Technically, you own 2 houses during this transition period. Do you still have to pay the Additional Buyer’s Stamp Duty?
Yes, BUT!!! You qualify for the ABSD Spouses Remission – simply put, a refund – provided you meet the following conditions:
- At least one of you is a Singapore Citizen
- The second property is purchased in both spouses’ names
- The first property is sold within 6 months of:
- the date of purchase of the second property (if it’s a resale) OR
- the issue date of the Temporary Occupation Permit (TOP)/ Certificate of Statutory Completion (CSC), whichever is earlier (if it’s a new launch condo)
- The Additional Buyer’s Stamp Duty has been paid on the second property, and the refund application is made within 6 months after the sale of the first property
- You guys remain married. Love conquers all!
Be careful if you’re planning to buy before selling, though. If you don’t manage to sell your existing house within 6 months – for instance, if the property market suddenly plunges and there are simply no interested buyers – you’ll end up incurring the hefty Additional Buyer’s Stamp Duty. No exceptions made!
Note that this ABSD Refund is only for married couples. Unfortunately, other joint buyers (e.g. siblings, parent and child) or singles buying a property on their own don’t qualify 🙁
If you’re moving to a HDB flat, but you buy before selling:
HDB requires you to sell off any other residential property you own, HDB or condo/ private property, within 6 months of buying a HDB flat.
You won’t need to pay Additional Buyer’s Stamp Duty even if you buy your HDB first, but again, plan wisely so you don’t end up scrambling to sell your property off last-minute.
If you’re eligible for ABSD Remission under Free Trade Agreements (FTAs):
Nationals of the US, as well as nationals and PRs of Iceland, Liechtenstein, Norway and Switzerland will be accorded the same Stamp Duty Treatment as Singapore Citizens.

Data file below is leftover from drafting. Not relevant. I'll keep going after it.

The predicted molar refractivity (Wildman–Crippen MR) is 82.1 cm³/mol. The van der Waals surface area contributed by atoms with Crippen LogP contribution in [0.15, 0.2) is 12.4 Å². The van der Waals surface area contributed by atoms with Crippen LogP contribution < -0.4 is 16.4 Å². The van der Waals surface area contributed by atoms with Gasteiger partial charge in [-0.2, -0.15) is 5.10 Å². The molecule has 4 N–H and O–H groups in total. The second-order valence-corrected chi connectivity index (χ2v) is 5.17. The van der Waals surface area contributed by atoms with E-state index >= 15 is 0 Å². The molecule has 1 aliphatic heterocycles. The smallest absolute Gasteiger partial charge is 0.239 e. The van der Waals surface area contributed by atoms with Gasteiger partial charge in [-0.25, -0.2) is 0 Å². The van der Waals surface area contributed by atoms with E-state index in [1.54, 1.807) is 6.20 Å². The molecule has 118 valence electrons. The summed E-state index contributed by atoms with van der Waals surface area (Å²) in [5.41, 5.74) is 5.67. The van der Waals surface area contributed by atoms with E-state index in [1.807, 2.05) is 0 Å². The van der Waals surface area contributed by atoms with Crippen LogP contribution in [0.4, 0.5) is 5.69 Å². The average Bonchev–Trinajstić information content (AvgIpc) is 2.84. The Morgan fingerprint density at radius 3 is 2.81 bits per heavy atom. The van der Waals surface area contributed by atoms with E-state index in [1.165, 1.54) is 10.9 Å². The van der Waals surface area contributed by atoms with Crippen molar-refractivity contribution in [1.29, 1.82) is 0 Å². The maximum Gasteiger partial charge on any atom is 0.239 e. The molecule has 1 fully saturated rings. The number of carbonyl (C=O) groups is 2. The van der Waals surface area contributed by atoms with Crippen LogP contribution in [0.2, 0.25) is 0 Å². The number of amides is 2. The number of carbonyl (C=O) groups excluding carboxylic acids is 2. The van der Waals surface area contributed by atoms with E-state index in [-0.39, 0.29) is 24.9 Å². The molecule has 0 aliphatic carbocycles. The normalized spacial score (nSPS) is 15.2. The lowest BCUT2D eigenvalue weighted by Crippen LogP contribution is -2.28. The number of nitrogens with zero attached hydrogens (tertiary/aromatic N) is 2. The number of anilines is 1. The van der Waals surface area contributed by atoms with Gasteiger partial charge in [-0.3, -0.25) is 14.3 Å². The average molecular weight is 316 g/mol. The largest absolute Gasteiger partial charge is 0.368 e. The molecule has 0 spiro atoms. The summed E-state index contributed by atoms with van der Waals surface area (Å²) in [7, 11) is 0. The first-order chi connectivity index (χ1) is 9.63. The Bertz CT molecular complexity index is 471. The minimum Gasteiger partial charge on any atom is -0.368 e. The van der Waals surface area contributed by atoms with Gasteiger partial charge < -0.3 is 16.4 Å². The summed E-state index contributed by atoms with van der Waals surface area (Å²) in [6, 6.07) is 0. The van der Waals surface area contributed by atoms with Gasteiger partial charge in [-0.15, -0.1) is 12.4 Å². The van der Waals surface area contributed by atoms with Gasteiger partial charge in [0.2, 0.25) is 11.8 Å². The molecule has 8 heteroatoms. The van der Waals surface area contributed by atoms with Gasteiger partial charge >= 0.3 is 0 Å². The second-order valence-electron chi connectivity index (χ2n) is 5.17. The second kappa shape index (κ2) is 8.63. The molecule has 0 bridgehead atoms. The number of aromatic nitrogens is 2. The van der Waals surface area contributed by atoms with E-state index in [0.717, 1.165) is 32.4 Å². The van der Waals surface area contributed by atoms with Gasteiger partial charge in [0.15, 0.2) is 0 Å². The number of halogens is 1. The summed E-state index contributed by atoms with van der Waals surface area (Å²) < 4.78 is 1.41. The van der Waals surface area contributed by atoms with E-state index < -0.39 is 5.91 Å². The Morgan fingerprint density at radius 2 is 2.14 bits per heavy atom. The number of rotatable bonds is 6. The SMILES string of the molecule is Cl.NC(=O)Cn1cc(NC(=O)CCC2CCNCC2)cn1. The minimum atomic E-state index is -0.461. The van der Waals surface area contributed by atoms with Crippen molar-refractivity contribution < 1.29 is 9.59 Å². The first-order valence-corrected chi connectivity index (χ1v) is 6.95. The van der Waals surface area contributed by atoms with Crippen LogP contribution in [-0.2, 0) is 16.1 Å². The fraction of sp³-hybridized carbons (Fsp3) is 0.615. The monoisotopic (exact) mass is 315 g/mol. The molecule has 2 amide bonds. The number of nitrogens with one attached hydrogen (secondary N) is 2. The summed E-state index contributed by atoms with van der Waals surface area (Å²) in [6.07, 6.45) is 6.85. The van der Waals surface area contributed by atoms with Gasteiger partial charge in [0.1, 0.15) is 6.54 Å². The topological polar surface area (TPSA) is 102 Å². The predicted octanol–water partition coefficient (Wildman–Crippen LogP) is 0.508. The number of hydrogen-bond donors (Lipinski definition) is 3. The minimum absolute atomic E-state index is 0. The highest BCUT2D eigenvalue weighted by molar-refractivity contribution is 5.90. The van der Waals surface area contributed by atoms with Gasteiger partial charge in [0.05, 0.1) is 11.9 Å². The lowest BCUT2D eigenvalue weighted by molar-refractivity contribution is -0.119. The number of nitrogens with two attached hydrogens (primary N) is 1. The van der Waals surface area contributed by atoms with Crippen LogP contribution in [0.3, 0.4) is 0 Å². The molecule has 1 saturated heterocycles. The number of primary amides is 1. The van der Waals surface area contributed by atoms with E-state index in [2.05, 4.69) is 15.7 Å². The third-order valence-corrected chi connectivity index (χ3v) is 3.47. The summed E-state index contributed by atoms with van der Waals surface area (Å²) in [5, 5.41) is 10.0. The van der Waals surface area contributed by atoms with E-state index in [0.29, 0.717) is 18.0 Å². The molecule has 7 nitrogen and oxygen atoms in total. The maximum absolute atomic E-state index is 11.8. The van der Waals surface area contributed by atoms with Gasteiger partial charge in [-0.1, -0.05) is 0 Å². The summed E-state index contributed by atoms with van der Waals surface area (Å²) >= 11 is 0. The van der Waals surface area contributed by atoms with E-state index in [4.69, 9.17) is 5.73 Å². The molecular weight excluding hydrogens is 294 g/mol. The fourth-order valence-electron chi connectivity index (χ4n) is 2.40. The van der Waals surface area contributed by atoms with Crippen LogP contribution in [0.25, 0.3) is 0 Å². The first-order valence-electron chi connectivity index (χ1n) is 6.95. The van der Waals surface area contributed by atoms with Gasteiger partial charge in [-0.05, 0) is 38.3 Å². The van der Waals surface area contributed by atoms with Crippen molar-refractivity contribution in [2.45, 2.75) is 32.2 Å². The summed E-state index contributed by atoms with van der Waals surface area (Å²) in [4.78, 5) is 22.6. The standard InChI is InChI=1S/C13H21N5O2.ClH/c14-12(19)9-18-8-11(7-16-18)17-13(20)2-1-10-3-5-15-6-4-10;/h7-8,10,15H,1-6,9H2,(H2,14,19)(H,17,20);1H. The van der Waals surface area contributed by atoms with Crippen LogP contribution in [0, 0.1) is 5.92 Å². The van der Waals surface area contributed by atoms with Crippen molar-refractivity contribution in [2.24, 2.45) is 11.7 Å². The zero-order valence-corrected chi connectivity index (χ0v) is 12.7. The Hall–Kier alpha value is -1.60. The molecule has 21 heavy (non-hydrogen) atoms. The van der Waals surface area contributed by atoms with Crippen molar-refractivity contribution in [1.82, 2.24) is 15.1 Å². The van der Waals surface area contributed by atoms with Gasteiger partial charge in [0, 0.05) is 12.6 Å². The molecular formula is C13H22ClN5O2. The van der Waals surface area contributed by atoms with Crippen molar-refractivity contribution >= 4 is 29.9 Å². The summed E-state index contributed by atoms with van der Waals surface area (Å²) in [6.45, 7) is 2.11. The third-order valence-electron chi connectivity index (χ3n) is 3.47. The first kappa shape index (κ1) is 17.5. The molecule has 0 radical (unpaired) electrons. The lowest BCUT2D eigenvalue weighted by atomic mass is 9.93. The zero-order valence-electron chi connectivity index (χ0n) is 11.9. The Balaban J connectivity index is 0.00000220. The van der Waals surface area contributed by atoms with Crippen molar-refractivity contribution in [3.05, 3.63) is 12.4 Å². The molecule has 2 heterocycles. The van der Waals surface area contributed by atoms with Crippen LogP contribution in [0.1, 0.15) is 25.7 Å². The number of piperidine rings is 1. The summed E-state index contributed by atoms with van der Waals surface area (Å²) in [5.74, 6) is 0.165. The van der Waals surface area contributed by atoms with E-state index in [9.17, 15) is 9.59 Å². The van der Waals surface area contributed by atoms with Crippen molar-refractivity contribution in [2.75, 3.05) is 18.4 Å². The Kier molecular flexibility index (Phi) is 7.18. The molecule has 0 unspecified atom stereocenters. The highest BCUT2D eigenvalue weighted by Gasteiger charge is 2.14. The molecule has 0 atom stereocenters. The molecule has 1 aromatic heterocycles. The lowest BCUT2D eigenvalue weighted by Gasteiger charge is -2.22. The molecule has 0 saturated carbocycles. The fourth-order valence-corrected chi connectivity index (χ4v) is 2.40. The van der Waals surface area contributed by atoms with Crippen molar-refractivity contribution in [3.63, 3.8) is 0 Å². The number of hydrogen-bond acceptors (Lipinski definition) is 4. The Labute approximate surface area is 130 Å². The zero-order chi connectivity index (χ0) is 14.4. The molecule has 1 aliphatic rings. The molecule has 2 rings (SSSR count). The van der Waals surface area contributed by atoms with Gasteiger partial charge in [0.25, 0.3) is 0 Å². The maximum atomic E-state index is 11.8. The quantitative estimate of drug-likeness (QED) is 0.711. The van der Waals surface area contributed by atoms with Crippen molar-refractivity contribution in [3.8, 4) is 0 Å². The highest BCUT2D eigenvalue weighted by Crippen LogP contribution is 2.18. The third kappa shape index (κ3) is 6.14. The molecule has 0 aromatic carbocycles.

For instance, if a US National is buying their first residential property, they’ll be exempted from Additional Buyer’s Stamp Duty, whereas foreigners normally will have to pay 15%.
Rental Stamp Duty
Stamp duty applies when you’re renting a place too, but the good news is that it’s much, much cheaper.
Rental Stamp Duty is 0.4% of the total rent across your lease period.
For instance, if your rent is $2,000 a month for a lease period of a year, the duty will be:
$2,000 x 12 x 0.4% = $96
Rental Stamp Duty is usually bourne by the tenant, unless it’s negotiated beforehand that the landlord will bear the cost.
Tip: To avoid dispute, state who should pay the Rental Stamp Duty in the Tenancy Agreement.
Note that if you’re renewing or extending your lease as a tenant, Rental Stamp Duty is still payable as if it’s a new lease!
Stamp Duty Calculator
Simply indicate whether you’re buying, selling or renting, and fill up the fields accordingly:
Easy peasy. The hard part is paying up…
How to pay your Stamp Duty
Stamp Duty should be paid to the IRAS. You can do this online or at any Service Bureau in Singapore:
- Online: Payment can be made via Internet Banking, GIRO, eNETS/ NETS/ credit card. Find out more here.
- At a Service Bureau: Payment can be made by cash, cheque, cashier’s order or NETS. Find the list of Service Bureau locations in Singapore here.
You can also use your CPF funds to pay for BSD and ABSD. First pay via any of the methods above; then, seek a reimbursement from your CPF account via the CPF website.
Be sure to pay your Stamp Duty on time, i.e.:
- Within 14 days of signing the relevant document if signed in Singapore OR
- Within 30 days of receiving the document if it’s signed overseas (for instance, expats signing rental contracts before moving to Singapore)
Late payments up to 3 months will incur a penalty of $10 or an amount equal to the duty payable, whichever is greater; late payments exceeding 3 months incur a penalty of $25 of 4 times the duty payable, whichever is greater.
Hidden costs of your property move
Yes, Stamp Duty can also be a significant expense in your property journey in Singapore, especially if you’re buying or selling.
This is the case anywhere in the world, actually. For instance, Thailand’s version of Stamp Duty is known as a Transfer Duty, 2% of the property value to be shared between the buyer and seller; countries like UK also have their own Stamp Duty rules.
So budget wisely before you start home hunting!